Patients with chronic lymphocytic leukemia (CLL) bearing TP53 mutations experience chemorefractory disease and are therefore candidates for targeted therapy. However, the significance of low-burden TP53 mutations with <10% variant allele frequency (VAF) remains a matter for debate. Herein, we describe clonal evolution scenarios of low-burden TP53 mutations, the clinical impact of which we analyzed in a "real-world" CLL cohort. TP53 status was assessed by targeted next-generation sequencing (NGS) in 511 patients entering first-line treatment with chemo- and/or immunotherapy and 159 patients in relapse before treatment with targeted agents. Within the pretherapy cohort, 16% of patients carried low-burden TP53 mutations (0.1% to 10% VAF). Although their presence did not significantly shorten event-free survival after first-line therapy, it affected overall survival (OS). In a subgroup with TP53 mutations of 1% to 10% VAF, the impact on OS was observed only in patients with unmutated IGHV who had not received targeted therapy, as patients benefited from switching to targeted agents, regardless of initial TP53 mutational status. Analysis of the clonal evolution of low-burden TP53 mutations showed that the highest expansion rates were associated with fludarabine, cyclophosphamide, and rituximab regimen in both first- and second-line treatments (median VAF increase, 14.8× and 11.8×, respectively) in contrast to treatment with less intense treatment regimens (1.6×) and no treatment (0.8×). In the relapse cohort, 33% of patients carried low-burden TP53 mutations, which did not expand significantly upon targeted treatment (median VAF change, 1×). Sporadic cases of TP53 mutations' clonal shifts were connected with the development of resistance-associated mutations. Altogether, our data support the incorporation of low-burden TP53 variants in clinical decision making.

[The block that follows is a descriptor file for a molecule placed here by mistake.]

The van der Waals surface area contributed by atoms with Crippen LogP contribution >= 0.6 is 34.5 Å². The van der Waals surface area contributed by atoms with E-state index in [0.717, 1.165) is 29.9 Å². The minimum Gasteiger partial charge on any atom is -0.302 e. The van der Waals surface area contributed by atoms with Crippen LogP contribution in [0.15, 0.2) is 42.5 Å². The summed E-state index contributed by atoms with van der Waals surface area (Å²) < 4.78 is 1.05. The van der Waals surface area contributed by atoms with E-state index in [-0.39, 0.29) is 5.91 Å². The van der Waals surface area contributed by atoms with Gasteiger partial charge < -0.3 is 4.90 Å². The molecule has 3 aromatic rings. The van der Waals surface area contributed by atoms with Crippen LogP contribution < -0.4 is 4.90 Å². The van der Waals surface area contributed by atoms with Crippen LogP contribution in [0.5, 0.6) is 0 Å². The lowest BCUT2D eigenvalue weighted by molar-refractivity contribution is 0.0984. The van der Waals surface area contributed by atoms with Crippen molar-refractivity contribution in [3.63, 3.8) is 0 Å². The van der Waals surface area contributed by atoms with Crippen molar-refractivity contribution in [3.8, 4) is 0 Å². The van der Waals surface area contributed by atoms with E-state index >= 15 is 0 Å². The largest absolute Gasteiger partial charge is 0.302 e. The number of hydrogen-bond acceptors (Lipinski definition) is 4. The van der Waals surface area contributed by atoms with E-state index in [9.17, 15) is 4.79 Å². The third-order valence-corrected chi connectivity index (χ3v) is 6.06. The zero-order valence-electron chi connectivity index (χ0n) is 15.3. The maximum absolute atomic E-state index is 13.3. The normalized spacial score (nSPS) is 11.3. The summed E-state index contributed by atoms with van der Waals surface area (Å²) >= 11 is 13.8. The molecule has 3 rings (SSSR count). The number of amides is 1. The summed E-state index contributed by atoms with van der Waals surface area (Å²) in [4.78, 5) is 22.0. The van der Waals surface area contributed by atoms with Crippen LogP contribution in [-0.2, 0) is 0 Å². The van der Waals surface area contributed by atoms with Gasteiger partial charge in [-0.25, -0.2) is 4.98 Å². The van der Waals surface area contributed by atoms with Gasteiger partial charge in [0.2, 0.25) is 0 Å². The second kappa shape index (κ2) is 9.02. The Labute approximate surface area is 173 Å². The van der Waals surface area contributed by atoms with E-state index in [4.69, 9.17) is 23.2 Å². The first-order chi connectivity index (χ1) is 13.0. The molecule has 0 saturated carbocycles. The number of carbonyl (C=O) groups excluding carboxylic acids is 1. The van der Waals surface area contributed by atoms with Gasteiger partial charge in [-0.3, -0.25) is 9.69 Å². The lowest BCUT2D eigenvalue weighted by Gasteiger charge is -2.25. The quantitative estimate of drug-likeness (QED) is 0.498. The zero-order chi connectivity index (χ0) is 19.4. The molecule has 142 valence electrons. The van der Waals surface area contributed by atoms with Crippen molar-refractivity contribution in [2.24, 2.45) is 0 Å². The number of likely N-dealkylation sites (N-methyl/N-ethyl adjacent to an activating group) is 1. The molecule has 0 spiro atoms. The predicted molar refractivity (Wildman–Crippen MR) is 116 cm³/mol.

© 2021 by The American Society of Hematology.